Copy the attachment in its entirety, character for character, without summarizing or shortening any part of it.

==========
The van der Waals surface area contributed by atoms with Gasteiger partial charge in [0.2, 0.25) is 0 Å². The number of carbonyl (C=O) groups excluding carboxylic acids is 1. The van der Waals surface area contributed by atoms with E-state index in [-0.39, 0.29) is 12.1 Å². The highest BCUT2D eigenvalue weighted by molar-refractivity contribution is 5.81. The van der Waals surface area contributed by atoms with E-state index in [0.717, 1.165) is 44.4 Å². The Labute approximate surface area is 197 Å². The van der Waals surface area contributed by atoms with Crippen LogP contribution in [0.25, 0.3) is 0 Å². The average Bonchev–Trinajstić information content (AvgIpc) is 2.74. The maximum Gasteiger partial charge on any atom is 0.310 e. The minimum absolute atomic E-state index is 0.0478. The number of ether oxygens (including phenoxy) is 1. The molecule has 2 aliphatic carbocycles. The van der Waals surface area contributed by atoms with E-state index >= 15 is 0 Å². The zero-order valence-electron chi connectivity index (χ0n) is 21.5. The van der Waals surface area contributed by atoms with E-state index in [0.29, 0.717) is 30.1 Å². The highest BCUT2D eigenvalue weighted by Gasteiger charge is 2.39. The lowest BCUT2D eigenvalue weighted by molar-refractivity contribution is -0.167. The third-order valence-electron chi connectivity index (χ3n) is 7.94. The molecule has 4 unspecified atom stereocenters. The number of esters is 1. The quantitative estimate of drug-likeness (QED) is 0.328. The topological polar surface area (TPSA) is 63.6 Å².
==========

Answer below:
The van der Waals surface area contributed by atoms with Gasteiger partial charge in [0.2, 0.25) is 0 Å². The number of carbonyl (C=O) groups excluding carboxylic acids is 1. The van der Waals surface area contributed by atoms with E-state index in [-0.39, 0.29) is 12.1 Å². The highest BCUT2D eigenvalue weighted by molar-refractivity contribution is 5.81. The van der Waals surface area contributed by atoms with E-state index in [0.717, 1.165) is 44.4 Å². The Labute approximate surface area is 197 Å². The van der Waals surface area contributed by atoms with Crippen LogP contribution in [0.25, 0.3) is 0 Å². The average Bonchev–Trinajstić information content (AvgIpc) is 2.74. The maximum Gasteiger partial charge on any atom is 0.310 e. The minimum absolute atomic E-state index is 0.0478. The number of ether oxygens (including phenoxy) is 1. The molecule has 2 aliphatic carbocycles. The van der Waals surface area contributed by atoms with E-state index >= 15 is 0 Å². The zero-order valence-electron chi connectivity index (χ0n) is 21.5. The van der Waals surface area contributed by atoms with E-state index in [0.29, 0.717) is 30.1 Å². The highest BCUT2D eigenvalue weighted by Gasteiger charge is 2.39. The lowest BCUT2D eigenvalue weighted by molar-refractivity contribution is -0.167. The third-order valence-electron chi connectivity index (χ3n) is 7.94. The molecule has 4 unspecified atom stereocenters. The number of esters is 1. The quantitative estimate of drug-likeness (QED) is 0.328. The topological polar surface area (TPSA) is 63.6 Å².